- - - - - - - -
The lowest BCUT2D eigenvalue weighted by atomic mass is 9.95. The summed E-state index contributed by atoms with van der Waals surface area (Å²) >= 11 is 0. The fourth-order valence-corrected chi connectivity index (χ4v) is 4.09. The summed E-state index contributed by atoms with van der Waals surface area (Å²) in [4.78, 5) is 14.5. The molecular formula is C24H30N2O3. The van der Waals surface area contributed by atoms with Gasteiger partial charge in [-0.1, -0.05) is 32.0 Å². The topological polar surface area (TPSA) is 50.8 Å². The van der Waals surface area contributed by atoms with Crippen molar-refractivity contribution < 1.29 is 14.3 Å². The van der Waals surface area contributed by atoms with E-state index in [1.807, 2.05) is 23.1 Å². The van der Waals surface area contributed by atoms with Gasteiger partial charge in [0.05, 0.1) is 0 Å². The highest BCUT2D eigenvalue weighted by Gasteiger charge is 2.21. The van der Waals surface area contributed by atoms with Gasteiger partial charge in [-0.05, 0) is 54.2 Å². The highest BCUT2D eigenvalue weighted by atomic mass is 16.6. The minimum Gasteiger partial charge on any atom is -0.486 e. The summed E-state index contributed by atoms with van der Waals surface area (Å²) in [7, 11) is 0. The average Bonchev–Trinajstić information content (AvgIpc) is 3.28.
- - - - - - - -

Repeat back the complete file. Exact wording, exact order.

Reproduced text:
The lowest BCUT2D eigenvalue weighted by atomic mass is 9.95. The summed E-state index contributed by atoms with van der Waals surface area (Å²) >= 11 is 0. The fourth-order valence-corrected chi connectivity index (χ4v) is 4.09. The summed E-state index contributed by atoms with van der Waals surface area (Å²) in [4.78, 5) is 14.5. The molecular formula is C24H30N2O3. The van der Waals surface area contributed by atoms with Gasteiger partial charge in [-0.1, -0.05) is 32.0 Å². The topological polar surface area (TPSA) is 50.8 Å². The van der Waals surface area contributed by atoms with Crippen molar-refractivity contribution < 1.29 is 14.3 Å². The van der Waals surface area contributed by atoms with E-state index in [1.807, 2.05) is 23.1 Å². The van der Waals surface area contributed by atoms with Gasteiger partial charge in [0.05, 0.1) is 0 Å². The highest BCUT2D eigenvalue weighted by Gasteiger charge is 2.21. The van der Waals surface area contributed by atoms with Gasteiger partial charge in [-0.05, 0) is 54.2 Å². The highest BCUT2D eigenvalue weighted by atomic mass is 16.6. The minimum Gasteiger partial charge on any atom is -0.486 e. The summed E-state index contributed by atoms with van der Waals surface area (Å²) in [7, 11) is 0. The average Bonchev–Trinajstić information content (AvgIpc) is 3.28.